Security experts join to fix major flaw in web’s backbone

9 Jul 2008

You may be the victim of a major phishing scam that exploits a flaw in the backbone of the web addressing system and not even be aware of it – typing the desired URL directly into your browser could potentially lead you to a fake webpage, said Dan Kaminsky, a security researcher at IOActive.

A few months ago Kaminsky found that a Domain Name System (DNS) vulnerability was leaving internet users at risk to phishing attempts.

Several global software and hardware heavyweights, including Microsoft, have been working on effectively creating a security patch for the web since they were alerted to this security hole.

The DNS is like a middleman and is what links up the web address you are accessing with its unique numerical address. The flaw means hackers could redirect the www address to their own site, which could pose as an eBay, Amazon or banking portal and accept your credit card information.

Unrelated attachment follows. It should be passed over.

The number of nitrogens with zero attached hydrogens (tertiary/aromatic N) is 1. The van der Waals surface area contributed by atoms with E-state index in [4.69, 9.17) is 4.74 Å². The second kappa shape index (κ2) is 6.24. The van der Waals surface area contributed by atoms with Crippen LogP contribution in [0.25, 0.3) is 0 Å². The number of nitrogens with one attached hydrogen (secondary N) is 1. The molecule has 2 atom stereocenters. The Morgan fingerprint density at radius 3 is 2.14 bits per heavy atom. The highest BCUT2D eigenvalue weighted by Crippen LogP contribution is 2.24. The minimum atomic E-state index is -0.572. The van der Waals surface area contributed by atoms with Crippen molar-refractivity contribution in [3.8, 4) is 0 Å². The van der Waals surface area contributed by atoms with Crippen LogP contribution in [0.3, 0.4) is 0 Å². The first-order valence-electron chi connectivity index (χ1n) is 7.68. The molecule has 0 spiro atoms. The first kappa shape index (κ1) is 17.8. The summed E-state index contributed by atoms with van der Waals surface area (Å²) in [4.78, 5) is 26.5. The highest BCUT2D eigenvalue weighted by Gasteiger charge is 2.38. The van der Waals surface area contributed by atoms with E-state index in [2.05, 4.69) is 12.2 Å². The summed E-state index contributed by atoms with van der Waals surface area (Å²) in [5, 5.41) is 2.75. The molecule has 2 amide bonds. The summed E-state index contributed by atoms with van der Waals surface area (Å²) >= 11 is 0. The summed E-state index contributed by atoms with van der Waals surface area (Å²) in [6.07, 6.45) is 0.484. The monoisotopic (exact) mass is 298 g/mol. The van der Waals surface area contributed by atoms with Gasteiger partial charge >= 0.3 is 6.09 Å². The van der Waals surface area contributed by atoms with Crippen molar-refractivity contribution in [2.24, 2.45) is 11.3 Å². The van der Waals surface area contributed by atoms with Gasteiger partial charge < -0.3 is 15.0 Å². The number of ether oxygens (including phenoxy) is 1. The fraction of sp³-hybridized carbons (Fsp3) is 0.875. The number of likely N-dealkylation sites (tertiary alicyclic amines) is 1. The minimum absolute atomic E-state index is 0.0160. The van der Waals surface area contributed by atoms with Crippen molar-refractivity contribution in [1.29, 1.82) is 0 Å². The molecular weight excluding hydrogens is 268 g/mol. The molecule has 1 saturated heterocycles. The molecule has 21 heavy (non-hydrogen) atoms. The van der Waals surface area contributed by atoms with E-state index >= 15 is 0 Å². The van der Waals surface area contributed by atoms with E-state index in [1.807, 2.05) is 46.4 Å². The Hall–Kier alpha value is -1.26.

This kind of hacking particular to a DNS vulnerability is known as ‘cache poisoning’. While vulnerabilities vary technically, the hacker will trigger them in the same fashion by sending “specially crafted DNS queries or responses”, poisoning the cache with arbitrary IP addresses, said the WatchGuard LiveSecurity bulletin from US-based WatchGuard Technologies.

Although this kind of attack is not new, the difference this time is that it is exploiting vulnerability present in Windows Exchange, SQL Server andDomain Name System (DNS) server, as well as client software, according to PC Advisor, which makes it a big concern.

If the DNS server belonging to your ISP (internet service provider) was compromised this would mean when your computer sent a request to the ISP to direct it to the numerical address, the hack would intervene and send it off in a wrong direction.

According to WatchGuard LiveSecurity, the severity of these vulnerabilities are medium and affect all version of Windows. It warns that the worst case scenario is an attacker can gain complete control of your Windows computer.

By Marie Boran